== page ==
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francophile so this is the fun part. Campy also has thin cups. That one spindle requires thin cups on both sides. I have a non drive side thin cup but not the DS cup. It was the length I needed but didn't come with the cups! I am open to buying a DS thin cup at this point just to complete the BB assembly. I ended up buying a complete BB to work.

More detail in these two links.
Campagnolo Crankset model vs spindle length (Square Taper Only)
Campagnolo square taper 70 ss consistancy?

BTW: The Stronglight BB shown is from a 1972 Motobecane Le Champion. Have the 93 Crank to go with it. I have since learned, through the knowledge gained in the links, not to separate the two if possible.

Lack of knowledge of what you are selling often includes lack of enough information. The buyer may be equally ignorant and buy something that won't fit, i.e. the bottom spindle.
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Old 08-07-20, 04:08 AM
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francophile Now I know why you were so happy to get that box o' spindles! Good thing I never put them in the scrap metal pile. They were sitting in my parts bin (completely unused) for probably four or five years.
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Old 08-07-20, 05:00 AM
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Thanks for this good work, francophile. Much appreciated here.
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Old 08-07-20, 08:49 AM
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Originally Posted by SJX426 View Post
francophile so this is the fun part. Campy also has thin cups. That one spindle requires thin cups on both sides. I have a non drive side thin cup but not the DS cup. It was the length I needed but didn't come with the cups! I am open to buying a DS thin cup at this point just to complete the BB assembly. I ended up buying a complete BB to work.
You know, I completely forgot about that. I remember running into this issue with a pair of rifled cups and Campy spindle not necessarily intended to be used with it - pretty sure the spindle was for thin cups and the rifled cups were thick.

Too bad nobody has created a thread to show how to measure cup thickness, what cups had what thickness variation and how to ID them, but also included some reference "B" measurements (above) on spindles so you knew which spindle went with which cup thickness (i.e. if "B" measurement is XXcm, use ITAL cup with YY thickness in ZZ bb shell width). A matrix like that which spanned multiple brands would be hugely useful, would make it easier to mix-and-match and would also be a huge sanity check resource for folks! Prime sticky-thread content!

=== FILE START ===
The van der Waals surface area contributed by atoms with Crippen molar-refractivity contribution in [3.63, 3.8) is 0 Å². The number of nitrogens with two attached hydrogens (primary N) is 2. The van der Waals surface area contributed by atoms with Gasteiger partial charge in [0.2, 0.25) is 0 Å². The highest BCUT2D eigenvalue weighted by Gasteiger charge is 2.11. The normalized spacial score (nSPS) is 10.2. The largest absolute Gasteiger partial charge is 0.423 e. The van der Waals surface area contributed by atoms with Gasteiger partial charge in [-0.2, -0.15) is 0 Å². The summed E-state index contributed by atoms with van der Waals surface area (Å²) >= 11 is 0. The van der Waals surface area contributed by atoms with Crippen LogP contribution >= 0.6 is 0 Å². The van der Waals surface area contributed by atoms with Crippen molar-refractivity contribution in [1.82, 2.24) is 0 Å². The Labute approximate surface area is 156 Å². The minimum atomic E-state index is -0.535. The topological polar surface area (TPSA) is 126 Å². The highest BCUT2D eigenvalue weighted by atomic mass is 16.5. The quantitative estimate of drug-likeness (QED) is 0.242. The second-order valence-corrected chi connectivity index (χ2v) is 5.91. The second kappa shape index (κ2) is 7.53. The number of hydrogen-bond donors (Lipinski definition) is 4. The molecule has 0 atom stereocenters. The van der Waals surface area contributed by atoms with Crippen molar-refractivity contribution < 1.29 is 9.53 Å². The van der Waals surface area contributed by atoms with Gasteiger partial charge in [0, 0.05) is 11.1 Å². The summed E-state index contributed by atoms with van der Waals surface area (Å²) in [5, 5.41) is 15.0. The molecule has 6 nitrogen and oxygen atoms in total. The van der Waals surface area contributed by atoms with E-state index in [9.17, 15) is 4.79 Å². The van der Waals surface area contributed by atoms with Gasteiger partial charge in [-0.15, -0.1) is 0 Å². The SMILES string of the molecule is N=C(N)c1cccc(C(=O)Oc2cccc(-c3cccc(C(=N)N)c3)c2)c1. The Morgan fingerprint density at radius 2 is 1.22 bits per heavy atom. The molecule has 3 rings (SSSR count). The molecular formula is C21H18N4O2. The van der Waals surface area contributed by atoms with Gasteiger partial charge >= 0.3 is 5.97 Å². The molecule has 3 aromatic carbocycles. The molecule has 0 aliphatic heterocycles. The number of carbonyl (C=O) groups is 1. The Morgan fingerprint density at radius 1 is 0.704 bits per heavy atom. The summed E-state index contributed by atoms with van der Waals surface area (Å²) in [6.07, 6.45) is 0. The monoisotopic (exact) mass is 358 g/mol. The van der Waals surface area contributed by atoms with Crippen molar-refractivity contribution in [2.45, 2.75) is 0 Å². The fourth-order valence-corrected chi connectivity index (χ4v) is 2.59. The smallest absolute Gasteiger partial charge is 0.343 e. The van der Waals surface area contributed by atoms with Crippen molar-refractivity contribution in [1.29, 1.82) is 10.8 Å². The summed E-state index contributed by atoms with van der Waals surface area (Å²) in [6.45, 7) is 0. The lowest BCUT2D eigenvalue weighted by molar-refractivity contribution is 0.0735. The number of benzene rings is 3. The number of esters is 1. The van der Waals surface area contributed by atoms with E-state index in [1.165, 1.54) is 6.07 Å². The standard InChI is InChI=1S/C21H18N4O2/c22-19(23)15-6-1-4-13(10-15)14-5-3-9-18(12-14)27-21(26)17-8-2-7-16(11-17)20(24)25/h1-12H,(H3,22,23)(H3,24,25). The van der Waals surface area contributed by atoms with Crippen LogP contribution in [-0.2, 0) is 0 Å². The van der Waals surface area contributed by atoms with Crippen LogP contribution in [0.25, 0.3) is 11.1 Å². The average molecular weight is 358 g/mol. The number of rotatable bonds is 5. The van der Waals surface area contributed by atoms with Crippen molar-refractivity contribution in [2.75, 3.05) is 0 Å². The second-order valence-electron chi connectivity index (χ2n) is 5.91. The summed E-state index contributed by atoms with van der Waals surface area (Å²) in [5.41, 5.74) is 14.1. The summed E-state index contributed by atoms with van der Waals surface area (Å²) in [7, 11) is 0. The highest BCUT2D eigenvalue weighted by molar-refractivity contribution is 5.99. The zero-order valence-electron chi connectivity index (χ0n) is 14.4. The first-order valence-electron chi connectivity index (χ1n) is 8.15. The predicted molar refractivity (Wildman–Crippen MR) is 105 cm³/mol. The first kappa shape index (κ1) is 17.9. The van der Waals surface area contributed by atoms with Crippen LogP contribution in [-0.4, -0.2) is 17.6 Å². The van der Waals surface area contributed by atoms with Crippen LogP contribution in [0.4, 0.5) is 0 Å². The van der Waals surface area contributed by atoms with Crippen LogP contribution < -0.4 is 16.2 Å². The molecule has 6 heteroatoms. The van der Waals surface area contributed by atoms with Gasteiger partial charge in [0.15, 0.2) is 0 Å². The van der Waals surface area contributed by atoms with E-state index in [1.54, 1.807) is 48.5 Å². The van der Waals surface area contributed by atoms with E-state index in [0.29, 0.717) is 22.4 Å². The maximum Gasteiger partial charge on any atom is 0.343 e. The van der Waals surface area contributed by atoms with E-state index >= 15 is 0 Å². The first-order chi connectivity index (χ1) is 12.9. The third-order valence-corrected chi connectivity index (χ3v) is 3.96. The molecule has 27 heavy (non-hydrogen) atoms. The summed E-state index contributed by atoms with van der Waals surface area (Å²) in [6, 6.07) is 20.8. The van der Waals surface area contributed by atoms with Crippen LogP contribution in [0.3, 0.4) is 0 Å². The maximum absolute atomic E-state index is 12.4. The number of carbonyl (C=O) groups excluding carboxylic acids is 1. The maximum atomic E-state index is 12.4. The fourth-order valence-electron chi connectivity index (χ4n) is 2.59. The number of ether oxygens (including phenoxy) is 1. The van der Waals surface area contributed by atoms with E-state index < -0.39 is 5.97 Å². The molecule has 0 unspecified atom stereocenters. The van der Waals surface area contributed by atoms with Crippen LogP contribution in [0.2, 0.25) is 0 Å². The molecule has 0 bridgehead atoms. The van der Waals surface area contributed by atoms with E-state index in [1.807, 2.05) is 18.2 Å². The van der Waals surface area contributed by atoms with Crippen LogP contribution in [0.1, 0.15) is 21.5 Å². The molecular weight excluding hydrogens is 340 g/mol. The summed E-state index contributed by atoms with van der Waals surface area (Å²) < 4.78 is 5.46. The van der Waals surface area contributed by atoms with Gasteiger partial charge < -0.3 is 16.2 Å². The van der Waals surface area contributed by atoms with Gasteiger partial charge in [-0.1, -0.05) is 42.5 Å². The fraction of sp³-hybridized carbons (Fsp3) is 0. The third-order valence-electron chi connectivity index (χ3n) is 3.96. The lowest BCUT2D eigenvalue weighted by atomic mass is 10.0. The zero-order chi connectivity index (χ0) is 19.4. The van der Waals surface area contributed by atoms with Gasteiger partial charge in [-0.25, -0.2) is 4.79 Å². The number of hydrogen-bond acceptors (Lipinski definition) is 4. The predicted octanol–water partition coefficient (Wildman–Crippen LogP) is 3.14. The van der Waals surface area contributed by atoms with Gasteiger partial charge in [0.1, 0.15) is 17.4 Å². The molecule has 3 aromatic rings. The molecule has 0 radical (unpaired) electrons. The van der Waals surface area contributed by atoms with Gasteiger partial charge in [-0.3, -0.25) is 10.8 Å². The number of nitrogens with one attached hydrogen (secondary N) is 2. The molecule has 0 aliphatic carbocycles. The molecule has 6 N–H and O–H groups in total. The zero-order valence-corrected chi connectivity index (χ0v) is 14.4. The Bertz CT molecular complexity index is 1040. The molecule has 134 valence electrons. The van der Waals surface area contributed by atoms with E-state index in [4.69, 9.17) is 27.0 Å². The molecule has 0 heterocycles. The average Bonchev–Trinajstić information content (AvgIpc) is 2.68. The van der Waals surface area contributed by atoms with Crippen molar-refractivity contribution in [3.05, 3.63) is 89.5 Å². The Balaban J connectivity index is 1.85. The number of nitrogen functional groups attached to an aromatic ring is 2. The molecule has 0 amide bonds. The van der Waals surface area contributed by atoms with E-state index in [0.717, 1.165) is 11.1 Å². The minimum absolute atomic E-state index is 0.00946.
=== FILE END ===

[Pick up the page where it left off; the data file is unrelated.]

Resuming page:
Originally Posted by smontanaro View Post
francophile Now I know why you were so happy to get that box o' spindles! Good thing I never put them in the scrap metal pile. They were sitting in my parts bin (completely unused) for probably four or five years.
That pile of spindles solved two major issues I had for three projects now. Stuff I need to get out the door so I can move a couple more bikes from the temporary warehouse / shop space I'm sharing. Pandemic is costing me half my workspace due to kids schooling from home through October and possibly beyond. Had to relocate a lot of stuff so I could setup desks, power, network etc. so I'm working in chunks and pretty soon I'll only be able to wrench for an hour or two in the evening at home, else I'm carrying stuff over to the shop space.

Life is crazy right now! Huge changes. It'll be a good jolt in the long run to help reshape how we're organized and operating, but I was really, really comfortable with the way things were. If nothing else, the pandemic has forced me to optimize my clutter, and purge a LOT of stuff I would never use, and it's netted me some $$ n the process, which is nice, I'm probably going to need it come October if mass layoffs happen nationally as expected.